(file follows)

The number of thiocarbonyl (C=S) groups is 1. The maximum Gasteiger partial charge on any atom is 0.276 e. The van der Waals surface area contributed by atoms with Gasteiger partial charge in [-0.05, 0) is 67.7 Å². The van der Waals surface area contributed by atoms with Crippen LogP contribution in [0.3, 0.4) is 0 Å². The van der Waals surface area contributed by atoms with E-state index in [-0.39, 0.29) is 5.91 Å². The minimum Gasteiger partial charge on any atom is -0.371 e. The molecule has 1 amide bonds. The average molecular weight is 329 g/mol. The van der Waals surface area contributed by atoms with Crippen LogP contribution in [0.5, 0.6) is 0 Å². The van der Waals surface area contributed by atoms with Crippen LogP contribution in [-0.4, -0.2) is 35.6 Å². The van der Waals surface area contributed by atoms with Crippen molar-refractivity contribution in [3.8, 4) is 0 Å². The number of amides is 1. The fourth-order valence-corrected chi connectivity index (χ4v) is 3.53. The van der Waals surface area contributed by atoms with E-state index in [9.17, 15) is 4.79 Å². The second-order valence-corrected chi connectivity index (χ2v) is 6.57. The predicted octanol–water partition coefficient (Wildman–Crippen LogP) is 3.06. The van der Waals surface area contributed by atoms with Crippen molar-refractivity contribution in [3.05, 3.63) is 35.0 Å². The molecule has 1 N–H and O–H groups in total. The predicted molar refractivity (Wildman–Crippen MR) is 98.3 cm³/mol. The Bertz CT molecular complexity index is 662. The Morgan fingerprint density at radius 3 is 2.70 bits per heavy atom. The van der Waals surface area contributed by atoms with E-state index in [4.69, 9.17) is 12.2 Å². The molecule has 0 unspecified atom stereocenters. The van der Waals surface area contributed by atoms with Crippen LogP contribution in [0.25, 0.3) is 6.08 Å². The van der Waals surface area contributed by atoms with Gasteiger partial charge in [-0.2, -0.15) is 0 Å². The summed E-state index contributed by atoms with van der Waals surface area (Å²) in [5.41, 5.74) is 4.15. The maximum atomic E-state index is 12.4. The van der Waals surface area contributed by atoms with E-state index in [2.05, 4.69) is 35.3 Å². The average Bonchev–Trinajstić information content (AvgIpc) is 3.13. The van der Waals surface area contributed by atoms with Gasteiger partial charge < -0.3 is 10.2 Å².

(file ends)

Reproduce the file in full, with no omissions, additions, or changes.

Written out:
The number of thiocarbonyl (C=S) groups is 1. The maximum Gasteiger partial charge on any atom is 0.276 e. The van der Waals surface area contributed by atoms with Gasteiger partial charge in [-0.05, 0) is 67.7 Å². The van der Waals surface area contributed by atoms with Crippen LogP contribution in [0.3, 0.4) is 0 Å². The van der Waals surface area contributed by atoms with E-state index in [-0.39, 0.29) is 5.91 Å². The minimum Gasteiger partial charge on any atom is -0.371 e. The molecule has 1 amide bonds. The average molecular weight is 329 g/mol. The van der Waals surface area contributed by atoms with Crippen LogP contribution in [0.5, 0.6) is 0 Å². The van der Waals surface area contributed by atoms with Crippen LogP contribution in [-0.4, -0.2) is 35.6 Å². The van der Waals surface area contributed by atoms with Crippen molar-refractivity contribution in [3.8, 4) is 0 Å². The number of amides is 1. The fourth-order valence-corrected chi connectivity index (χ4v) is 3.53. The van der Waals surface area contributed by atoms with E-state index in [9.17, 15) is 4.79 Å². The second-order valence-corrected chi connectivity index (χ2v) is 6.57. The predicted octanol–water partition coefficient (Wildman–Crippen LogP) is 3.06. The van der Waals surface area contributed by atoms with Crippen molar-refractivity contribution in [3.05, 3.63) is 35.0 Å². The molecule has 1 N–H and O–H groups in total. The predicted molar refractivity (Wildman–Crippen MR) is 98.3 cm³/mol. The Bertz CT molecular complexity index is 662. The Morgan fingerprint density at radius 3 is 2.70 bits per heavy atom. The van der Waals surface area contributed by atoms with E-state index in [4.69, 9.17) is 12.2 Å². The molecule has 0 unspecified atom stereocenters. The van der Waals surface area contributed by atoms with Crippen LogP contribution in [0.25, 0.3) is 6.08 Å². The van der Waals surface area contributed by atoms with Gasteiger partial charge in [-0.2, -0.15) is 0 Å². The summed E-state index contributed by atoms with van der Waals surface area (Å²) in [5.41, 5.74) is 4.15. The maximum atomic E-state index is 12.4. The van der Waals surface area contributed by atoms with E-state index in [2.05, 4.69) is 35.3 Å². The average Bonchev–Trinajstić information content (AvgIpc) is 3.13. The van der Waals surface area contributed by atoms with Gasteiger partial charge < -0.3 is 10.2 Å².